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Black market running amok

by Staff reporter
20 Sep 2019 at 08:21hrs | Views
Claims by under-pressure Finance minister Mthuli Ncube that his much-criticised policies will start bearing fruit towards the end of the year look increasingly nonsensical, as the wobbly Zimbabwe dollar has crashed against the US unit on the parallel market – precipitating massive price hikes.

This comes as the Reserve Bank of Zimbabwe (RBZ) has unveiled a new set of measures that it hopes will contain the runaway inflation and price hikes in the country.

If you thought Argentina's currency crisis was bad, spare a thought for Zimbabwe.

Measures to protect the Zimbabwe dollar - including sky-high interest rates - seem to be coming to naught.

Since the southern African nation allowed formal trading of what was effectively a new currency in February, the unit has depreciated to 13.52 per U.S. dollar, from 2.50. That equates to a loss in value of 82% - easily the worst performance globally, excluding hyperinflationary Venezuela.

It's even weaker on the black market, changing hands on the streets of Harare, the capital, at 16.60, according to marketwatch.co.zw, a website that monitors the parallel rate.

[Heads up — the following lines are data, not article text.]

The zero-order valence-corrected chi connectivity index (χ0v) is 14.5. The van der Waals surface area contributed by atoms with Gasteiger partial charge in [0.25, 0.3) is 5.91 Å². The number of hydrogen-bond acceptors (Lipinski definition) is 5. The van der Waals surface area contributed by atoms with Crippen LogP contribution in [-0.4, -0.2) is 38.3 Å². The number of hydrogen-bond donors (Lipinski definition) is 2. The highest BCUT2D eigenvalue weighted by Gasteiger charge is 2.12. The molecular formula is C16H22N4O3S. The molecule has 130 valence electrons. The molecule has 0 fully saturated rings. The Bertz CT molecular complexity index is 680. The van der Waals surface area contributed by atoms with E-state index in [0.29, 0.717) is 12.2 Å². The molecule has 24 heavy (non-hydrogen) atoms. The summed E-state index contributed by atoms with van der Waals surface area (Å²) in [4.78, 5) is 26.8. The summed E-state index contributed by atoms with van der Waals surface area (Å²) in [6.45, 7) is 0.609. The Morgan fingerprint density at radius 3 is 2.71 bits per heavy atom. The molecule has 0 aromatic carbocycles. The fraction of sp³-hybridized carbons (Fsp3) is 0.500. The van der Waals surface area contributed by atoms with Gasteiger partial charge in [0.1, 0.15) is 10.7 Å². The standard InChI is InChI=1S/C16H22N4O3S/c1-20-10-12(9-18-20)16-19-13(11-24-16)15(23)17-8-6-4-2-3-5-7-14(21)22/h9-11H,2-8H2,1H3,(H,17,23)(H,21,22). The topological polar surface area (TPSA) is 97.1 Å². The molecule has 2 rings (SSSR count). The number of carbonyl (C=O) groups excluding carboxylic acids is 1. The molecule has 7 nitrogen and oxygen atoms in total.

The rout makes that in Argentina, where the government imposed capital controls to stem the peso's 26% decline last month, seem relatively mild.

Zimbabwe's foreign-exchange scarcity has only worsened since long-standing ruler Robert Mugabe, whose funeral was held over the weekend, fell from power almost two years ago. Such is its severity that the central bank raised interest rates to 70% on Friday, from 50%.

That may do little for consumption in an economy the International Monetary Fund says will contract 2.1% this year, but Zimbabwean officials believe it's necessary to slow inflation, the rate of which is estimated to be above 200%.

Source - Bloomberg - Daily News

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